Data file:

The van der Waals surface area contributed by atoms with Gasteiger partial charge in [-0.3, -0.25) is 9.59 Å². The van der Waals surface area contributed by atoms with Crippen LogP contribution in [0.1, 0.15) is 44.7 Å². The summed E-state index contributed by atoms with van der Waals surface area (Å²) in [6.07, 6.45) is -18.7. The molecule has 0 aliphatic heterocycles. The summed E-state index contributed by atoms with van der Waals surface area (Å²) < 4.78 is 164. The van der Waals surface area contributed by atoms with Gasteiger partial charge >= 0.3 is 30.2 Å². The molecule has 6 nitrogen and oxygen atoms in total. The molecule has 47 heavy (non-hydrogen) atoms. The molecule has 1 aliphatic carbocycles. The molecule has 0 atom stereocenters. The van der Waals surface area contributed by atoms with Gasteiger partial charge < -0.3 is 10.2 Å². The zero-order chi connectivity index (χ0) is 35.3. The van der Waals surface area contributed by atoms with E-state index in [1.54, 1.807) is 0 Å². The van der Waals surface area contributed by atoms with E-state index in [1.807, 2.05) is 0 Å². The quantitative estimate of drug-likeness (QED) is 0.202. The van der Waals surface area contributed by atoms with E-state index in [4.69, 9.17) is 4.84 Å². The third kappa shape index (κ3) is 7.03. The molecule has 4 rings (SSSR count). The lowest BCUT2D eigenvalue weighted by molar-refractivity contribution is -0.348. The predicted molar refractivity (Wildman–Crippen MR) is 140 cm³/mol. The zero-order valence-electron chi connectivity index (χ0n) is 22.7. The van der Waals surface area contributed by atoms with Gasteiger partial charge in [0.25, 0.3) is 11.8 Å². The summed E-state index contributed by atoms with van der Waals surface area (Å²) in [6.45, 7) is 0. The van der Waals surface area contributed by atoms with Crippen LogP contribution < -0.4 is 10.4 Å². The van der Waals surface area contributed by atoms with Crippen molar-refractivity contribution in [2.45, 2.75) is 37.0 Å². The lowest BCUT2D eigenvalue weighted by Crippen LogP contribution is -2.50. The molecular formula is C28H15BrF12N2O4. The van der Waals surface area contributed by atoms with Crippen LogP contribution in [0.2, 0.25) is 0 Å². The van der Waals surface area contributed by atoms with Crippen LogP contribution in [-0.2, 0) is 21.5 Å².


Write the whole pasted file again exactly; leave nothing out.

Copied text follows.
The van der Waals surface area contributed by atoms with Gasteiger partial charge in [-0.3, -0.25) is 9.59 Å². The van der Waals surface area contributed by atoms with Crippen LogP contribution in [0.1, 0.15) is 44.7 Å². The summed E-state index contributed by atoms with van der Waals surface area (Å²) in [6.07, 6.45) is -18.7. The molecule has 0 aliphatic heterocycles. The summed E-state index contributed by atoms with van der Waals surface area (Å²) < 4.78 is 164. The van der Waals surface area contributed by atoms with Gasteiger partial charge >= 0.3 is 30.2 Å². The molecule has 6 nitrogen and oxygen atoms in total. The molecule has 47 heavy (non-hydrogen) atoms. The molecule has 1 aliphatic carbocycles. The molecule has 0 atom stereocenters. The van der Waals surface area contributed by atoms with Gasteiger partial charge < -0.3 is 10.2 Å². The zero-order chi connectivity index (χ0) is 35.3. The van der Waals surface area contributed by atoms with E-state index in [1.54, 1.807) is 0 Å². The van der Waals surface area contributed by atoms with E-state index in [1.807, 2.05) is 0 Å². The quantitative estimate of drug-likeness (QED) is 0.202. The van der Waals surface area contributed by atoms with E-state index in [4.69, 9.17) is 4.84 Å². The third kappa shape index (κ3) is 7.03. The molecule has 4 rings (SSSR count). The lowest BCUT2D eigenvalue weighted by molar-refractivity contribution is -0.348. The predicted molar refractivity (Wildman–Crippen MR) is 140 cm³/mol. The zero-order valence-electron chi connectivity index (χ0n) is 22.7. The van der Waals surface area contributed by atoms with Gasteiger partial charge in [0.25, 0.3) is 11.8 Å². The summed E-state index contributed by atoms with van der Waals surface area (Å²) in [6.45, 7) is 0. The van der Waals surface area contributed by atoms with Crippen LogP contribution < -0.4 is 10.4 Å². The van der Waals surface area contributed by atoms with Crippen molar-refractivity contribution in [2.45, 2.75) is 37.0 Å². The lowest BCUT2D eigenvalue weighted by Crippen LogP contribution is -2.50. The molecular formula is C28H15BrF12N2O4. The van der Waals surface area contributed by atoms with Crippen LogP contribution in [0.2, 0.25) is 0 Å². The van der Waals surface area contributed by atoms with Crippen LogP contribution in [-0.2, 0) is 21.5 Å².